Younger baby boomers hit most by recession in US

FacebooktwitterredditpinterestlinkedinmailFacebooktwitterredditpinterestlinkedinmail

New research conducted by Mintel shows 45-54-year-olds (younger baby boomers and older generation X consumers) will take longer to recover from recession.

Nearly half (47%) of this group (versus 33% overall) say they, “have only been spending money on necessities” for at least a year.

Furthermore, 51% of this age demographic, compared to 44% overall, state they intend to permanently decrease the amount of unnecessary stuff they will buy in the future. This group is also greatly concerned about their retirement, with 39% saying they worry more about retirement now than they ever have.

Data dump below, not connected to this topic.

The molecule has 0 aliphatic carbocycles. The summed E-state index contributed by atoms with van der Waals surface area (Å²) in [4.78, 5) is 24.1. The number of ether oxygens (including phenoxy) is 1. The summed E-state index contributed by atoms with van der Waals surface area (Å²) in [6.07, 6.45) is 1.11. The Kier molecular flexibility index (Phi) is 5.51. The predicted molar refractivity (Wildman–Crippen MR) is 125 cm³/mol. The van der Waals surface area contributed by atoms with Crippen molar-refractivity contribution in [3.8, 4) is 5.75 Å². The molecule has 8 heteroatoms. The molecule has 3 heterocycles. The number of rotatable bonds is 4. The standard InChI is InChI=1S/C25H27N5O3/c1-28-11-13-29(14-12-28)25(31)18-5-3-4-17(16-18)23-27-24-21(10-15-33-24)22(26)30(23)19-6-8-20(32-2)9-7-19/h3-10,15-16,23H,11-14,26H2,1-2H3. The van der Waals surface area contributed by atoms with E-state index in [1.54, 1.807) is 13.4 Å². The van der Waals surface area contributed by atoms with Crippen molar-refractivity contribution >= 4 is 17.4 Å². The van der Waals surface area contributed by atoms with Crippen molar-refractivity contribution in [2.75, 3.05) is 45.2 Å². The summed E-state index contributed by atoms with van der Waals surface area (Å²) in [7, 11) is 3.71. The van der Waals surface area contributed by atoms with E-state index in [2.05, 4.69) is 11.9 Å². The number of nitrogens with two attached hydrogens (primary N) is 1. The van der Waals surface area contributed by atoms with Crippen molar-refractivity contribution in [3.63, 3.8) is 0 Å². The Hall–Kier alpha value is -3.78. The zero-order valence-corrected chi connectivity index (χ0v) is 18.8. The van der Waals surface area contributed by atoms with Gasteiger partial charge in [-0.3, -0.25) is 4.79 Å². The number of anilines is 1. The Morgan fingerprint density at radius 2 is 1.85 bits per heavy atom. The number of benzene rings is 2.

“This last recession has definitely not treated everyone equally,” said Susan Menke, vice president and behavioral economist at Mintel. “One reason could be the younger boomers are the age group that was just getting started when the severe double dip recessions of the 1980s hit, and they have never fully recovered. Another reason may be this is the ‘sandwich’ generation, burdened with educational expenses for their kids and, for some, healthcare costs for ageing parents.”

There is some good news in the data, however. Forty four per cent of those aged 18-24 and 34% of those in the 35-44 age range say they intend to permanently increase the amount of money they save (versus 28% overall). And they are backing it up with actions, says Mintel. About 10% of 18-44-year-olds have actually increased the amount they are saving in their retirement accounts in the last year.

“We continue to see numbers indicating that the recession was a wake-up call across age groups, just in different ways,” said Menke. “Everyone is more concerned about having adequate funds to retire after this recession. Unlike the baby boomers, however, younger age groups are able to do something about it, which offers a potential opportunity for financial services firms.”